The offshore industry has its own unique culture, and one of the unfortunate elements of that culture is an offhand attitude toward serious injuries. Say you're out swabbing the deck on a merchant marine vessel, there's a sudden surge of wind, and a piece of equipment loosely secured to the wall falls over and hits you on the head. Your employer, and fellow workers, may well insist that “it's all part of the job,” and you should chalk the incident up to bad luck; they may even consider your head injury a kind of baptism at sea, and you've finally become a real sailor!
This is all nonsense. Just maybe, 100 years ago, a merchant marine would have no choice but to laugh off a serious accident and chalk it up to the inherent dangers of working at sea. Today, though, there are laws in place to protect the rights of offshore workers—most notably, the Jones Act, which allows an injured sailor to file a claim against his employer after a serious injury (no matter whose fault the accident was). The only reason your employer is telling you to “get over” your injury is because it doesn't want to shell out any money for your medical bills and time off from work, not because “real sailors” don't make a big deal out of serious head wounds.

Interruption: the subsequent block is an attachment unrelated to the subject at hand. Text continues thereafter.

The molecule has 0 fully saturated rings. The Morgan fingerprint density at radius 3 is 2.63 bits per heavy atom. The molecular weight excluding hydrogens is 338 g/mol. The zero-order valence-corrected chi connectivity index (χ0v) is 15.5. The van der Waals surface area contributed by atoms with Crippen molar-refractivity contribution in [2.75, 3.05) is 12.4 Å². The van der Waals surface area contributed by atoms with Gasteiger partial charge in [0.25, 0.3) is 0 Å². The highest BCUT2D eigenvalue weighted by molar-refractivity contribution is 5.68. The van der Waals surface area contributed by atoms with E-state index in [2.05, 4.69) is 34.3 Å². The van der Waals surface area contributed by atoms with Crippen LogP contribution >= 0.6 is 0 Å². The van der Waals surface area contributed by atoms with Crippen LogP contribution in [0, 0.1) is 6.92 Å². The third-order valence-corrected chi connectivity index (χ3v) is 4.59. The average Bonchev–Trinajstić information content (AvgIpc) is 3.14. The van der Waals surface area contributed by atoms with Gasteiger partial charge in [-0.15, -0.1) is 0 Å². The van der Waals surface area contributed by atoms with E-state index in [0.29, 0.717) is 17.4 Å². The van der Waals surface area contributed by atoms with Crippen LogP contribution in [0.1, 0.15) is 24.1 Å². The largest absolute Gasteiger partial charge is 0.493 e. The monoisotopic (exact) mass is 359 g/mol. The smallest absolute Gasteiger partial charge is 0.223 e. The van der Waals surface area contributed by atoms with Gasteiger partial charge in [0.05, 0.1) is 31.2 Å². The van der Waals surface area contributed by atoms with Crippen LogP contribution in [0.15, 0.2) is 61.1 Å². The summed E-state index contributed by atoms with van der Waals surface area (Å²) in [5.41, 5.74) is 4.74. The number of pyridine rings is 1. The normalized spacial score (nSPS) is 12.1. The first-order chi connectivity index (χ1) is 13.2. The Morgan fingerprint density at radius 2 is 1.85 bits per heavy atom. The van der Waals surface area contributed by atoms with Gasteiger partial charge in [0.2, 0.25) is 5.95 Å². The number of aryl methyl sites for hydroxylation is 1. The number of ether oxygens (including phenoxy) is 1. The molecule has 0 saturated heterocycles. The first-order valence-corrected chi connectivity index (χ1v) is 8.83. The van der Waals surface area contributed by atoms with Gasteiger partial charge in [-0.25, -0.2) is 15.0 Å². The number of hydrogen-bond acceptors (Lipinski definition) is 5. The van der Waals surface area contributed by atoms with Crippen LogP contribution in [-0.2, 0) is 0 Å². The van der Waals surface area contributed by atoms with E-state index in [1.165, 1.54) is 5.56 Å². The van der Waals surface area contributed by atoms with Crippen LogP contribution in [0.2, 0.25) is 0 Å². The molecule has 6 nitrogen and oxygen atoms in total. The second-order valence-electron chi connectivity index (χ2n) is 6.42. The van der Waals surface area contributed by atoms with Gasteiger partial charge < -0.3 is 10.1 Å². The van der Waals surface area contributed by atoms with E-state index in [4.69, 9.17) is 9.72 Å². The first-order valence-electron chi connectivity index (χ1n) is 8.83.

At V&B Attorneys, we know that many offshore jobs are indeed more dangerous than comparable mainland jobs—but that doesn't mean you should expect to be injured, or not expect to receive any compensation if you wind up in a mainland hospital. Questions? Contact our Jones Act and offshore law experts at 877-724-7800 for a free consultation today!